Utah's youthful population puts it ahead of other Western states, but its lack of ethnic diversity could be a disadvantage, said Lt. Gov. Val Oveson of the findings contained in a Council of State Governments study on the region.

The trends cited in the 58-page report released last month by Westrends, a San Francisco-based regional arm of the private, non-profit council, are expected to help Western leaders plan for the future, Oveson said.Oveson, a member of Westrends, and Westrends President Daniel M. Sprague spoke Wednesday at a Capitol news conference about what sets the West apart from the rest of the United States.

The report noted that the West is the nation's fastest-growing region, with a 15.1 percent increase in population between 1980 and 1987. During that same period, the number of Utahns fell by 2,000 due to the state's sagging economy.

But a fact well-known by many Utahns is the state's high birthrate. Utah is second only to Alaska in the West in the number of births per 1,000 population, with 23.4 in 1985, according to the report.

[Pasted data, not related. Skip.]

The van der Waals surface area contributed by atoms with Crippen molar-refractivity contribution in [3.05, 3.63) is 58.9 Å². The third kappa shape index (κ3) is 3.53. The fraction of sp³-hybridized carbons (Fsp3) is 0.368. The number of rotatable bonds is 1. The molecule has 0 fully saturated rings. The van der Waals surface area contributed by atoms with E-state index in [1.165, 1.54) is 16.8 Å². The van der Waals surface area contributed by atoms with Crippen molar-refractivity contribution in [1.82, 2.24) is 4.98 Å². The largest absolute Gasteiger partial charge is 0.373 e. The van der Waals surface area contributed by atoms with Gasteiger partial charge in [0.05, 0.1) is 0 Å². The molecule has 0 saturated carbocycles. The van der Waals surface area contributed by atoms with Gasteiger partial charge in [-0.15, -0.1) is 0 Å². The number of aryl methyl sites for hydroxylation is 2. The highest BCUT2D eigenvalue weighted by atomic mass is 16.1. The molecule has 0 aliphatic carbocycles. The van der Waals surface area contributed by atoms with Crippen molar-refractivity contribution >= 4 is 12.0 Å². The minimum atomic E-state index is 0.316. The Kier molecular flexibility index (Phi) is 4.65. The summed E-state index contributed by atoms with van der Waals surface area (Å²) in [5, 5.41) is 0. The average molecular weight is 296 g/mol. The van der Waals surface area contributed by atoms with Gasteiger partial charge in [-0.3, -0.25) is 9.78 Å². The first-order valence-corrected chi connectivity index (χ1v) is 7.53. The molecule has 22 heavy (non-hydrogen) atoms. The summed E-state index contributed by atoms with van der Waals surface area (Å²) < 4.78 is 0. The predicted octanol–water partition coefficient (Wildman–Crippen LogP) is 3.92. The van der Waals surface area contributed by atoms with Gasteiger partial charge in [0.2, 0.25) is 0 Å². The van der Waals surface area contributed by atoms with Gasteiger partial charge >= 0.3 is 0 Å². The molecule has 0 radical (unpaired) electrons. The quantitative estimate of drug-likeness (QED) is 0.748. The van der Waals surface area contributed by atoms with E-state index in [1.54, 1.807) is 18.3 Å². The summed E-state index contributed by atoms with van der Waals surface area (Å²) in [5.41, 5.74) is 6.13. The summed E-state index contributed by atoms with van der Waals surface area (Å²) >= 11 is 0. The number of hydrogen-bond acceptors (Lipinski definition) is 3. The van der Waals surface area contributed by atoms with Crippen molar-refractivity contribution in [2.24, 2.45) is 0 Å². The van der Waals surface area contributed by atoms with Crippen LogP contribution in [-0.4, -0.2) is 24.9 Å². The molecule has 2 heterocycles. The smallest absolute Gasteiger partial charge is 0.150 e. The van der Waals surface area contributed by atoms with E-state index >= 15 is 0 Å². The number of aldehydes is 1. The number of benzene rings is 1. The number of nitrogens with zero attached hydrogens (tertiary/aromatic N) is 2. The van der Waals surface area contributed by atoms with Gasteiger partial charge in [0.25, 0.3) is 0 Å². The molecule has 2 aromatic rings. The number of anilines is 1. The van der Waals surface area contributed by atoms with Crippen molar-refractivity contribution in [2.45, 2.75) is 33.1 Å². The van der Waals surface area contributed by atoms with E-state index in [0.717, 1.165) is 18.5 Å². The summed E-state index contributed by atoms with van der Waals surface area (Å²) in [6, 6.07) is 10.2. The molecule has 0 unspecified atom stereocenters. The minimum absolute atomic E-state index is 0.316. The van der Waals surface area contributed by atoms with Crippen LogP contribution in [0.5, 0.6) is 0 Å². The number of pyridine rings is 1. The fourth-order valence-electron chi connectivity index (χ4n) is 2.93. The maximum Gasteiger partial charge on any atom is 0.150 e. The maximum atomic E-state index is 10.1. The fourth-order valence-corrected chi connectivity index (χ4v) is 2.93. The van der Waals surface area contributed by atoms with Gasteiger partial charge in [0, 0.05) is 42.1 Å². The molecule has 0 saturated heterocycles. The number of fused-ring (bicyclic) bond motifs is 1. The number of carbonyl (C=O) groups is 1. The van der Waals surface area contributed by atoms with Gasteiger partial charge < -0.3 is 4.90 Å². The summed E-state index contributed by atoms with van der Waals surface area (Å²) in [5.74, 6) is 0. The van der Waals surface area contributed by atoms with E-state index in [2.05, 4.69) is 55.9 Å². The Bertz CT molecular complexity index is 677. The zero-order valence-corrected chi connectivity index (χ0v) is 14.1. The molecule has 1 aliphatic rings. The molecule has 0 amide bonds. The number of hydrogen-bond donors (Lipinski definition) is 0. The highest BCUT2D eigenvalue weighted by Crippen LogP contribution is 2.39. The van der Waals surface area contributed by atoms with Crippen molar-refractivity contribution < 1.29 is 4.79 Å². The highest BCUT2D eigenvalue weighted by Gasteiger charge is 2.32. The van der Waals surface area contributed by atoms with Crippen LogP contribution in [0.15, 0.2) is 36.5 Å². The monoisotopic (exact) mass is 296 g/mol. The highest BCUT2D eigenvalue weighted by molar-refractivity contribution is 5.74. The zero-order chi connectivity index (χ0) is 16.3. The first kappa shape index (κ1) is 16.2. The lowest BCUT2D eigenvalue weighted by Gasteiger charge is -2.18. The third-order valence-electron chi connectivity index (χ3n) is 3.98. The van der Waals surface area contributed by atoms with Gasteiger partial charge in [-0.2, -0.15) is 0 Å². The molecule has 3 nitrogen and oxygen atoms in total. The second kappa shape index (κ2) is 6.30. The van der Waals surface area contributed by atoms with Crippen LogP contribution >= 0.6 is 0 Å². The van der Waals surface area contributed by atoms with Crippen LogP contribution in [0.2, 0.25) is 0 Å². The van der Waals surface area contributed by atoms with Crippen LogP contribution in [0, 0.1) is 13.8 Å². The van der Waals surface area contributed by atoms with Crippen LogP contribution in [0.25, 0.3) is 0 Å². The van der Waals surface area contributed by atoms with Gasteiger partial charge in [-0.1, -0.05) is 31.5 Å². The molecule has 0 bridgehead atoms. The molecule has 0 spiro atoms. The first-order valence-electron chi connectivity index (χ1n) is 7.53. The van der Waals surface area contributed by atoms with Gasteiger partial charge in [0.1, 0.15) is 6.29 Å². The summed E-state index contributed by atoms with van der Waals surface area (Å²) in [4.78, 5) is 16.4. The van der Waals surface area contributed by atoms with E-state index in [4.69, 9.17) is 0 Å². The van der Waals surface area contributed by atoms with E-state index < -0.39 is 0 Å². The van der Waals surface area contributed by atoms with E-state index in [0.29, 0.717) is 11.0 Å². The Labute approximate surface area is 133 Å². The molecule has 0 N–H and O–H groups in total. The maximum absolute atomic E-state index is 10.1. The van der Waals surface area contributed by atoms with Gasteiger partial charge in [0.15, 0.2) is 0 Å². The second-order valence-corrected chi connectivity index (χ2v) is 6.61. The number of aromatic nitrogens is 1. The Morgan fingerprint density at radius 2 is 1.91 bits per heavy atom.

And Utah leads the region in the percentage of its population under the age of 5, with 11.8 percent in 1985, the report said. Oveson said that with the proper training, the state's young will grow into a valuable labor force.

The report also found that the West leads the nation in legal immigration for the 10 years ending in 1985. The region is home to the nation's greatest concentration of Hispanics and Asians.

The region, which has the nation's smallest percentage of blacks, also experienced the largest increase of any region in the number of black residents between 1970 and 1980, the report found.